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Tim Graham: With a jump cut and a dash, LeSean McCoy propels Bills through Jaguars

Paul Posluszny was two steps behind but probably couldn't see him through the exhaust fumes.

LeSean McCoy was gone.

On the first play out of halftime, the Buffalo Bills were on their own 25-yard line. Tyrod Taylor took the snap out of a pistol formation, pivoted to his left and tucked the ball between McCoy's forearms.

McCoy locked his left hand, surgically repaired thumb and all, around the point of the nestled ball and shifted to his right before making a no-look jump cut through the line.

Jacksonville Jaguars safety Tashaun Gipson and cornerback Jalen Ramsey were there but Keystone-Copped into each other when McCoy made his whiplash juke.

Whoosh ... There McCoy went.

At around Buffalo's 35-yard line, he switched the ball into his right hand, carrying the ball like a loaf of bread for a bit. He said that's when he knew he was going 75 yards for a touchdown.

Posluszny and safety strong safety Jonathan Cyprien gasped in the vapor trail.

McCoy was scintillating in Sunday's 28-21 victory over the Jaguars at New Era Field. For almost 30 minutes the Bills' offense looked incompetent. Then McCoy turned the game around.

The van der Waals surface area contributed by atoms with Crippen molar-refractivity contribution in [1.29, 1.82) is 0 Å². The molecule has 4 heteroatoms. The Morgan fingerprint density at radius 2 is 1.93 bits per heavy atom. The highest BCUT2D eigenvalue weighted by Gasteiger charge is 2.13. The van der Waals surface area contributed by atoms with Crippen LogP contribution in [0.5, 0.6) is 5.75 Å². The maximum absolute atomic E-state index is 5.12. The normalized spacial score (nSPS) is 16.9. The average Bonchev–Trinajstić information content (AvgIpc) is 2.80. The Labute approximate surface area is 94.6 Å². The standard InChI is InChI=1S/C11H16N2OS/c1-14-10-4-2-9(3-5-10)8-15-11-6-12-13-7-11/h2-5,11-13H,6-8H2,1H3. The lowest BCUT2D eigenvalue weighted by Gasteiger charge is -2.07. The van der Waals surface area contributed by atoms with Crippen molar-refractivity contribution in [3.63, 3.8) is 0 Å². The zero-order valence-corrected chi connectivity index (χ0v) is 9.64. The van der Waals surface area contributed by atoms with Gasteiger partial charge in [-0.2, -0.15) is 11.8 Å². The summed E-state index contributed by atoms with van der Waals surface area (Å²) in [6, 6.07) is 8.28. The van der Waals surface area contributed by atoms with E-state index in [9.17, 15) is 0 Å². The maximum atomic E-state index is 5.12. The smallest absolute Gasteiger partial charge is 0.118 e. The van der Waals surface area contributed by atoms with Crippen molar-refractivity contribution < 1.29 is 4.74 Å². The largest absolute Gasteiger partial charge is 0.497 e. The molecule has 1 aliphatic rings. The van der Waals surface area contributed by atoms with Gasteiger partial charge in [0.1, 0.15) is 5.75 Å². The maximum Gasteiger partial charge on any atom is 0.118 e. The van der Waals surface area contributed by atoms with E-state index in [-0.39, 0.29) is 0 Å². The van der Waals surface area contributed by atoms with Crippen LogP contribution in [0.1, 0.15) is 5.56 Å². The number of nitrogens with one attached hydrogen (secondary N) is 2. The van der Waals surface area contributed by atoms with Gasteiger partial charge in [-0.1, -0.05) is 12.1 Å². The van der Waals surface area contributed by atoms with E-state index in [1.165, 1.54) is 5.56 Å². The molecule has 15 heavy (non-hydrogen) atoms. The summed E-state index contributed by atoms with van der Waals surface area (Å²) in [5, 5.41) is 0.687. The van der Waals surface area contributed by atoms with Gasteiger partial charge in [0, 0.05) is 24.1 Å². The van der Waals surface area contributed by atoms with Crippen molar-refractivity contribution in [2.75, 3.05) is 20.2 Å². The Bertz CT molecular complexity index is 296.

The Jaguars put an extra defender near the line and dared Taylor to beat them with his arm. Taylor was erratic early, while the Jaguars snuffed McCoy for minus-2 yards on his first seven runs.

Then McCoy struck with touchdowns on back-to-back carries. He crossed the goal line 20 seconds before halftime and tore 75 yards through Jacksonville's defense 13 seconds after halftime.

McCoy was comfortable enough on his long run to sneak a peek at the video scoreboard to see how close Posluszny and Cyprien were.

"You see, first half he had what? A couple yards?" Jaguars linebacker Telvin Smith moped. "One run makes it seem like he had a great game."

Well, yes.

With respect to backup Mike Gillislee, sidelined by a bum hamstring, without McCoy the Bills probably don't win. In the second half, he ran for 98 yards and made a monumental 25-yard catch on Buffalo's winning touchdown drive.

McCoy closed out the game when, with about a minute to play and Buffalo facing a third-and-7 from Jacksonville's 45-yard line, he ran 9 yards.